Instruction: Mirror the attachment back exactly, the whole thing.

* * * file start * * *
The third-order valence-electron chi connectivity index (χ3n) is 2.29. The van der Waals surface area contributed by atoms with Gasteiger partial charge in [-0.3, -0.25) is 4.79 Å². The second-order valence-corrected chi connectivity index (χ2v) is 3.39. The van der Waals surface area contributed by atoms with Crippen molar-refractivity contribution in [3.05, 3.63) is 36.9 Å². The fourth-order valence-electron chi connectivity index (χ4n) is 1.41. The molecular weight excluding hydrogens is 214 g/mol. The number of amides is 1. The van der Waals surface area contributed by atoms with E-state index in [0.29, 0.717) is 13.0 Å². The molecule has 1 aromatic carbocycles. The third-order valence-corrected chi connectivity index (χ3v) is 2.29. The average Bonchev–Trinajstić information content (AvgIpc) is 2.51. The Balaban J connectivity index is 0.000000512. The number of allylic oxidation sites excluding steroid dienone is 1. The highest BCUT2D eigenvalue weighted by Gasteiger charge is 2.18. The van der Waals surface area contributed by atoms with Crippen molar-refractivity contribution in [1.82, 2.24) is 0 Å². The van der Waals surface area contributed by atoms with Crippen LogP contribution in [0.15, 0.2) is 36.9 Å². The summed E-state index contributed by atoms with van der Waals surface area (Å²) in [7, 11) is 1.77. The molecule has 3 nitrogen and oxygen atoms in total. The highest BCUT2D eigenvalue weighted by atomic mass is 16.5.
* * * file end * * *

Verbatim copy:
The third-order valence-electron chi connectivity index (χ3n) is 2.29. The van der Waals surface area contributed by atoms with Gasteiger partial charge in [-0.3, -0.25) is 4.79 Å². The second-order valence-corrected chi connectivity index (χ2v) is 3.39. The van der Waals surface area contributed by atoms with Crippen molar-refractivity contribution in [3.05, 3.63) is 36.9 Å². The fourth-order valence-electron chi connectivity index (χ4n) is 1.41. The molecular weight excluding hydrogens is 214 g/mol. The number of amides is 1. The van der Waals surface area contributed by atoms with E-state index in [0.29, 0.717) is 13.0 Å². The molecule has 1 aromatic carbocycles. The third-order valence-corrected chi connectivity index (χ3v) is 2.29. The average Bonchev–Trinajstić information content (AvgIpc) is 2.51. The Balaban J connectivity index is 0.000000512. The number of allylic oxidation sites excluding steroid dienone is 1. The highest BCUT2D eigenvalue weighted by Gasteiger charge is 2.18. The van der Waals surface area contributed by atoms with Crippen molar-refractivity contribution in [1.82, 2.24) is 0 Å². The van der Waals surface area contributed by atoms with Crippen LogP contribution in [0.15, 0.2) is 36.9 Å². The summed E-state index contributed by atoms with van der Waals surface area (Å²) in [7, 11) is 1.77. The molecule has 3 nitrogen and oxygen atoms in total. The highest BCUT2D eigenvalue weighted by atomic mass is 16.5.